Did I mention that Lawson and all of her subjects are black? Oh yes, the racial component. I'm a white man, and I'm going to speculate that most of Lawson's audience is also white. Perhaps you are too? So the book's inherent dynamic —caucasian viewers consuming black subjects— is weighted with the troublesome baggage of the white gaze. As John Edwin Mason recently tweeted, "white people like to look at photos of black people. No question. There's a seemingly insatiable demand for photos of black folks."

Lawson is unquestionably aware of this dynamic. Perhaps she's leveraged it to advantage by amplifying the exoticism of her subjects? Her photos dance around racial stereotypes, depicting her subjects as primitive, fierce, lascivious, and gauche. Could whitey make these photos? Hell no. But in Lawson’s hands they are something else. She embraces generalities and tosses them back at the viewer.

"Prelapsarian," Zadie Smith calls Lawson's photographs: "before the fall." The book's final photo encapsulates Smith's thought — a naked couple sitting amid lush vegetation. But her words might describe any photo in the book, which is seeped throughout in a tone of Edenic timelessness. They seem to exist outside of time or place. Long before receiving her MFA, Lawson's own creation story carried seeds of photo prehistory. She grew up in Rochester. Her grandmother worked for George Eastman, her mother for Kodak. Her father was an avid photographer. "I was destined to be an artist with a camera," she tells Arthur Jafa in an interview included in the book. She's far surpassed those beginnings at this point, with an MFA, Guggenheim fellowship, and now Aperture monograph in hand.


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Blake Andrews is a photographer based in Eugene, OR. He writes about photography at blakeandrews.blogspot.com.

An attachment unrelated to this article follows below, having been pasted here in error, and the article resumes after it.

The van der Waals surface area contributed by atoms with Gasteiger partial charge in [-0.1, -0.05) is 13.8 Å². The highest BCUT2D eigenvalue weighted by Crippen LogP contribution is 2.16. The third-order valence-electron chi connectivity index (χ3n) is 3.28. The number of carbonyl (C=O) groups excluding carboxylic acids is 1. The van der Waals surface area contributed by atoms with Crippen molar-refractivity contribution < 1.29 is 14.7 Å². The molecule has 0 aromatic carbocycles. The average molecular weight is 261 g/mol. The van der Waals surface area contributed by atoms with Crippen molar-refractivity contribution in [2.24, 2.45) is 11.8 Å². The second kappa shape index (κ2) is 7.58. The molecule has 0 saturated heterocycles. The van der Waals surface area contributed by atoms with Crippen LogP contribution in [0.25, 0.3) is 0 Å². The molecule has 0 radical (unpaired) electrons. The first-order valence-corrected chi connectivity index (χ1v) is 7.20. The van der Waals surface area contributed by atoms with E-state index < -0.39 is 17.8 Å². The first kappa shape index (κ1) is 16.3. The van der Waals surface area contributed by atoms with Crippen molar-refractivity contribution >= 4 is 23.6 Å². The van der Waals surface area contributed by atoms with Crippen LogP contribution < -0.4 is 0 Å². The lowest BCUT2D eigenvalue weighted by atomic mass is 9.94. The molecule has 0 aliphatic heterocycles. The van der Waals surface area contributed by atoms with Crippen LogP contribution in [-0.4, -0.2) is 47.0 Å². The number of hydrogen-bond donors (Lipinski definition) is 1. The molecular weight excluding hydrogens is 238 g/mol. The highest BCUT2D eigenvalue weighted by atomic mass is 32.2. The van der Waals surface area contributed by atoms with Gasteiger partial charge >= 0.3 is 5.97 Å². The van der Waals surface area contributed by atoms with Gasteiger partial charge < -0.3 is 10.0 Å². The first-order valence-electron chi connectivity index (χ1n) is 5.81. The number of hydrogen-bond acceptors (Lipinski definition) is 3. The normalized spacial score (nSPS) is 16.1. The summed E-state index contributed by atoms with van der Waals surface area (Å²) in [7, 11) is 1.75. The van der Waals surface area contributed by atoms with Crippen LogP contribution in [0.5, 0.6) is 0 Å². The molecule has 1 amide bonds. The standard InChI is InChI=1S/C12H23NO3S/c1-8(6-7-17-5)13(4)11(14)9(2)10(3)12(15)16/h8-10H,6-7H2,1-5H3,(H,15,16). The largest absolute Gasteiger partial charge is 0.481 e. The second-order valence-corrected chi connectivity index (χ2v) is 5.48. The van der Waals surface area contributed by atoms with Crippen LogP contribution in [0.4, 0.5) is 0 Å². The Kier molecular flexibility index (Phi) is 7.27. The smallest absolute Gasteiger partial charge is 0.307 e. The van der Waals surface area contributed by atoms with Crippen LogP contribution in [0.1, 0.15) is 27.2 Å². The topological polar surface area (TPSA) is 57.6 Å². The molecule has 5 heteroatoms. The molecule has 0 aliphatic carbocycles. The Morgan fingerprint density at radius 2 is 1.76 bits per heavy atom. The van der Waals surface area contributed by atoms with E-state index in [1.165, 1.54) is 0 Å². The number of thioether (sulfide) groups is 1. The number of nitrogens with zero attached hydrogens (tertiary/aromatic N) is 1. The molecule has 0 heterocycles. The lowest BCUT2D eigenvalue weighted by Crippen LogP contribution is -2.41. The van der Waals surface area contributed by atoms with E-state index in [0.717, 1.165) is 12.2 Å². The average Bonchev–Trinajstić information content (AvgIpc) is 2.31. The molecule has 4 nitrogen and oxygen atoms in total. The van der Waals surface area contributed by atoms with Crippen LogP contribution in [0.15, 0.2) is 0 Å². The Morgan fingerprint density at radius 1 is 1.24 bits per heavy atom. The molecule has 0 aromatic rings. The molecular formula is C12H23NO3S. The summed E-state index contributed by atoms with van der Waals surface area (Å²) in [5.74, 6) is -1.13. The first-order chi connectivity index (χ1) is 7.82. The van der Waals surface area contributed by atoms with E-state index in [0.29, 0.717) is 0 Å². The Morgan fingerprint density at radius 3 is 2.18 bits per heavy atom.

Books 2018 Favorite Photobooks — Day Five Day 5 of our 14-day series featuring the Favorite Photobooks of 2018! This year we asked a number of luminaries from the photobook world to select their favorite photobook of the year. The list will continue to grow over the next two weeks, so check back each day for a new group of favorite books!"
https://www.photoeye.com/Best-Books-2018/index.cfm


2018 Favorite Photobooks — Day 5

This year we are celebrating the 25th anniversary of our renowned listing of the year's best photobooks. To mark this milestone, we've decided to do something a bit different. We've asked 88 internationally recognized luminaries from the photobook world to choose their favorite photobook of the year. Their favorite book could be unforgettable for any number of reasons but the chosen books affected our selectors on a very personal level. These books led each of our contributors to conclude, "If there's one book not to miss this year, it would be this!"

Each day for the following two weeks we will publish additional titles selected by our distinguished group of photobook lovers. Subscribe to PhotoBookDaily to get our email announcements in advance!

Check back daily to see a new group of favorite books!



Melanie McWhorter's Favorite

Jasper
Photographs by Matthew Genitempo

"Jasper opens with a poem by Frank Wright that begins to describe what Genitempo has captured in his photographs and the designers in this book: “there is another world.” This book is near perfect."





Terri Weifenbach's Favorite

Halfstory Halflife
Photographs by Raymond Meeks